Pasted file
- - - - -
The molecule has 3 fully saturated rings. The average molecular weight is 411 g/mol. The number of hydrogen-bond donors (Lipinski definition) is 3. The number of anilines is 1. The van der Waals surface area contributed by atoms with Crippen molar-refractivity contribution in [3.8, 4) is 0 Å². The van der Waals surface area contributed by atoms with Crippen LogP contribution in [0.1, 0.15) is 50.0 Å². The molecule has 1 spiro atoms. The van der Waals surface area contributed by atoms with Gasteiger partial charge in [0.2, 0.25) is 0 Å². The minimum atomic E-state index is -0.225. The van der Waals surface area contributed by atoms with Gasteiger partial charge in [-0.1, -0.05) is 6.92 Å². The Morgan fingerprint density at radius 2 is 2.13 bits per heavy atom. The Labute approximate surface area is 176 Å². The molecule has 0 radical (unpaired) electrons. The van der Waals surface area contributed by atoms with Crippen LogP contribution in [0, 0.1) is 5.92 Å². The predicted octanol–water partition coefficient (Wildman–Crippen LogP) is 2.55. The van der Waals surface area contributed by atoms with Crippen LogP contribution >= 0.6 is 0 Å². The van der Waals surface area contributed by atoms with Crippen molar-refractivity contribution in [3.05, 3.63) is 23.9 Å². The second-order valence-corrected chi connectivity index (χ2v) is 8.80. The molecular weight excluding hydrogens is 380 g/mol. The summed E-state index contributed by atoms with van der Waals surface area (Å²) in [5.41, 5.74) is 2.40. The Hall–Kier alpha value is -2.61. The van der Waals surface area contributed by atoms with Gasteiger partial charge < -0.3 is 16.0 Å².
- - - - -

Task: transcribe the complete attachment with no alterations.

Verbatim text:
The molecule has 3 fully saturated rings. The average molecular weight is 411 g/mol. The number of hydrogen-bond donors (Lipinski definition) is 3. The number of anilines is 1. The van der Waals surface area contributed by atoms with Crippen molar-refractivity contribution in [3.8, 4) is 0 Å². The van der Waals surface area contributed by atoms with Crippen LogP contribution in [0.1, 0.15) is 50.0 Å². The molecule has 1 spiro atoms. The van der Waals surface area contributed by atoms with Gasteiger partial charge in [0.2, 0.25) is 0 Å². The minimum atomic E-state index is -0.225. The van der Waals surface area contributed by atoms with Gasteiger partial charge in [-0.1, -0.05) is 6.92 Å². The Morgan fingerprint density at radius 2 is 2.13 bits per heavy atom. The Labute approximate surface area is 176 Å². The molecule has 0 radical (unpaired) electrons. The van der Waals surface area contributed by atoms with Crippen LogP contribution in [0, 0.1) is 5.92 Å². The predicted octanol–water partition coefficient (Wildman–Crippen LogP) is 2.55. The van der Waals surface area contributed by atoms with Crippen LogP contribution >= 0.6 is 0 Å². The van der Waals surface area contributed by atoms with Crippen molar-refractivity contribution in [3.05, 3.63) is 23.9 Å². The second-order valence-corrected chi connectivity index (χ2v) is 8.80. The molecular weight excluding hydrogens is 380 g/mol. The summed E-state index contributed by atoms with van der Waals surface area (Å²) in [5.41, 5.74) is 2.40. The Hall–Kier alpha value is -2.61. The van der Waals surface area contributed by atoms with Gasteiger partial charge < -0.3 is 16.0 Å².